The group Animal Defenders International claimed Thursday it believes an elephant supplied for this year’s Arizona Renaissance Festival was abused and urged the public not to support elephant rides at the festival, according to a statement from the organization for the media.
The group plans to hold a protest at Superstition Mountain Drive in Gold Canyon on Saturday, the festival’s opening day, at 10:30 a.m. The location is near U.S. 60, the route leading to the festival just east of Gold Canyon.
The medieval-themed festival offers costumed performers, rides, games, artisans, food, and the latest addition, escape rooms.
ADI says its mission is to expose animal mistreatment in the entertainment industry, promotes the advancement of scientific methods to replace the use of animals in research, and supports legal protection for animals.
ADI President Jan Creamer is urging Arizona Renaissance Festival goers to avoid supporting elephant rides at the festival, so as to “not endorse such behavior.”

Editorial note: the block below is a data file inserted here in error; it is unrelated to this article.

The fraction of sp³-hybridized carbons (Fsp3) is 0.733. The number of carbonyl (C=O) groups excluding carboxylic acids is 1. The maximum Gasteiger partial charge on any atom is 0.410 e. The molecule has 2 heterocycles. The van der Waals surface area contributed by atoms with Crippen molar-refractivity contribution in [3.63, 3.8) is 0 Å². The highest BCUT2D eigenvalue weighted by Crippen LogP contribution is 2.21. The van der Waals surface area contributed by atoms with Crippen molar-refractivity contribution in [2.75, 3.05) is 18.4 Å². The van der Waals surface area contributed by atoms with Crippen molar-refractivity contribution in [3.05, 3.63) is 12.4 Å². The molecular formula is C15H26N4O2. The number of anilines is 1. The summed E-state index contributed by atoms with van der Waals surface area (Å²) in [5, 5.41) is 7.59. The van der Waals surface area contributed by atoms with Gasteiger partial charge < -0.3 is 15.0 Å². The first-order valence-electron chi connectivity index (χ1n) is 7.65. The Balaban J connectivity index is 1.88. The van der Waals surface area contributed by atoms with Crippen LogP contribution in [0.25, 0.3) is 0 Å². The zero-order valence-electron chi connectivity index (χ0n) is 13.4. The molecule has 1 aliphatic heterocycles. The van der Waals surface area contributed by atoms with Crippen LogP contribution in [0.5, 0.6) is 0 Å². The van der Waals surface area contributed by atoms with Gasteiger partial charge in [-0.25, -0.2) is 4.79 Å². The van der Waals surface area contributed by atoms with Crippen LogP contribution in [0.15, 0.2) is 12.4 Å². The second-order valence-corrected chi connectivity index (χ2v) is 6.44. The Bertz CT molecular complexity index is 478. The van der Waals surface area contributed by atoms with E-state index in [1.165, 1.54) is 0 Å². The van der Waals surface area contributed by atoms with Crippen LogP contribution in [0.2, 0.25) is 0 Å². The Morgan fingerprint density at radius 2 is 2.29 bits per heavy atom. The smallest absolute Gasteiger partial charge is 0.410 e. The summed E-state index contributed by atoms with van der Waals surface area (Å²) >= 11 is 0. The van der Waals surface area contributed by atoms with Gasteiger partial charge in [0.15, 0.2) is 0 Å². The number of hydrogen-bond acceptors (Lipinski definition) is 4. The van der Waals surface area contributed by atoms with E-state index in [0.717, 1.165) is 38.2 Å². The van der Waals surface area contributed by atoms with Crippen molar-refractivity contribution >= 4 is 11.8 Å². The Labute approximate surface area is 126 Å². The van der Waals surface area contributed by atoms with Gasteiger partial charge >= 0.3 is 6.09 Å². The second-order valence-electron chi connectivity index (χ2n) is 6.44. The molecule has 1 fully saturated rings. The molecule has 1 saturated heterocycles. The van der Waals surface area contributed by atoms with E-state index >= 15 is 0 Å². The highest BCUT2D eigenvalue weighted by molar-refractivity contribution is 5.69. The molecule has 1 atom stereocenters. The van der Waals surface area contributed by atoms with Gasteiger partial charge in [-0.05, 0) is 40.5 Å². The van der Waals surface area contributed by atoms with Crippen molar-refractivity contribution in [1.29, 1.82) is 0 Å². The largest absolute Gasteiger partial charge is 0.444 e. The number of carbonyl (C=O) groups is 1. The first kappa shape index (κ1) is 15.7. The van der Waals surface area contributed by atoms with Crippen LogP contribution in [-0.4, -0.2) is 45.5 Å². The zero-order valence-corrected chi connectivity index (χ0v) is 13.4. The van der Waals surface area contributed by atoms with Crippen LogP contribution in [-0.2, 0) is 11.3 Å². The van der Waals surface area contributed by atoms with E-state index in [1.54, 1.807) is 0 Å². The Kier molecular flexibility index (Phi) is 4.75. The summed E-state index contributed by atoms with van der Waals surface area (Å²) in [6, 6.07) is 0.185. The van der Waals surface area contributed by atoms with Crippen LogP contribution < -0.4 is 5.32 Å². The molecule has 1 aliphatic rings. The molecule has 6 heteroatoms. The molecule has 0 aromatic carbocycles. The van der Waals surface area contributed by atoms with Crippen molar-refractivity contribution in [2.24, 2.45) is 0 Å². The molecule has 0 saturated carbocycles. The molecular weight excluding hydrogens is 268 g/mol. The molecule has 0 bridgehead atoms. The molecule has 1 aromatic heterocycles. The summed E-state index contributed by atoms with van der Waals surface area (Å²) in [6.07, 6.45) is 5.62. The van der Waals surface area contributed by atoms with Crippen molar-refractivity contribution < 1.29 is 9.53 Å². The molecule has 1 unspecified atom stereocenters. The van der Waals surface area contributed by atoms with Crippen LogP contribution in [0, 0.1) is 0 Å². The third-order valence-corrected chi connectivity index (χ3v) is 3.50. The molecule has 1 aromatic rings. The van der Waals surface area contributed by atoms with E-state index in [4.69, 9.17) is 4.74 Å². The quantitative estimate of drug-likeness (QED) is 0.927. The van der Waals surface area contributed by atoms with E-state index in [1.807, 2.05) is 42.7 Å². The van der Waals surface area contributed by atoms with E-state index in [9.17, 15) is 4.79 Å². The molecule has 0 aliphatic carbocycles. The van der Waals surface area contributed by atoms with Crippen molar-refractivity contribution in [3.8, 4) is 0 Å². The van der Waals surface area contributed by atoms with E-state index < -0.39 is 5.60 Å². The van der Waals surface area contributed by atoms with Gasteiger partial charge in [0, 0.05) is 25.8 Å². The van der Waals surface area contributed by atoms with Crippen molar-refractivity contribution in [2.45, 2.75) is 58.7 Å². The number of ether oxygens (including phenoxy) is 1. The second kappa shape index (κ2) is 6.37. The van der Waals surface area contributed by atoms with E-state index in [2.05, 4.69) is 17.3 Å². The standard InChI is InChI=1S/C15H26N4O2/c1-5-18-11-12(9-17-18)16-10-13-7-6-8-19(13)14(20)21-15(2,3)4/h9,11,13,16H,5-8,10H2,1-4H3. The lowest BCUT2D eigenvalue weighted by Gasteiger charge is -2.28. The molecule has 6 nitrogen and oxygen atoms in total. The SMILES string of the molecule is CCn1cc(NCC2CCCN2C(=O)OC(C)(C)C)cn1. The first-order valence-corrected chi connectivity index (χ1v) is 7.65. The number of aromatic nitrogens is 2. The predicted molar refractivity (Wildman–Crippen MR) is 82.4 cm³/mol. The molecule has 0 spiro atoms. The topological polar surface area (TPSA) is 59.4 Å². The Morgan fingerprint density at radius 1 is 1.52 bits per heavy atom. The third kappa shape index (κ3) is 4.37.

“We are appealing to the public not to pay to ride abused elephants,” Creamer said. “Paying for the rides pays for this appalling and unacceptable cruelty. We believe that once people see how these animals suffer behind the scenes, they will … hope that event organizers will take a responsible position and end the rides.”
The group is not protesting against the festival itself.
ADI urged the Arizona Renaissance Festival to cancel the elephant rides at this year’s festival and all future events. The company has posted footage on social media it says show animals being abused by a trainer.
Jeffrey Siegel, a producer of the Arizona Renaissance Festival, disagreed with claims made by ADI:
“I personally have attended USDA inspections,” Siegel said. “I’ve been told the animals are in good care and in good health.”
Siegel also added that the elephants, having been involved in the festival for 31 years, were raised since their infancy in human care and are “cared for, loved and respected.”
“I think [ADI] deservedly wants to protect elephants in the world and planet,” Siegel said. “I have not seen any issues of abuse here. The vast majority of the audience tells us that they appreciate having the opportunity to have the interaction with the animals.”
Source : AZ Central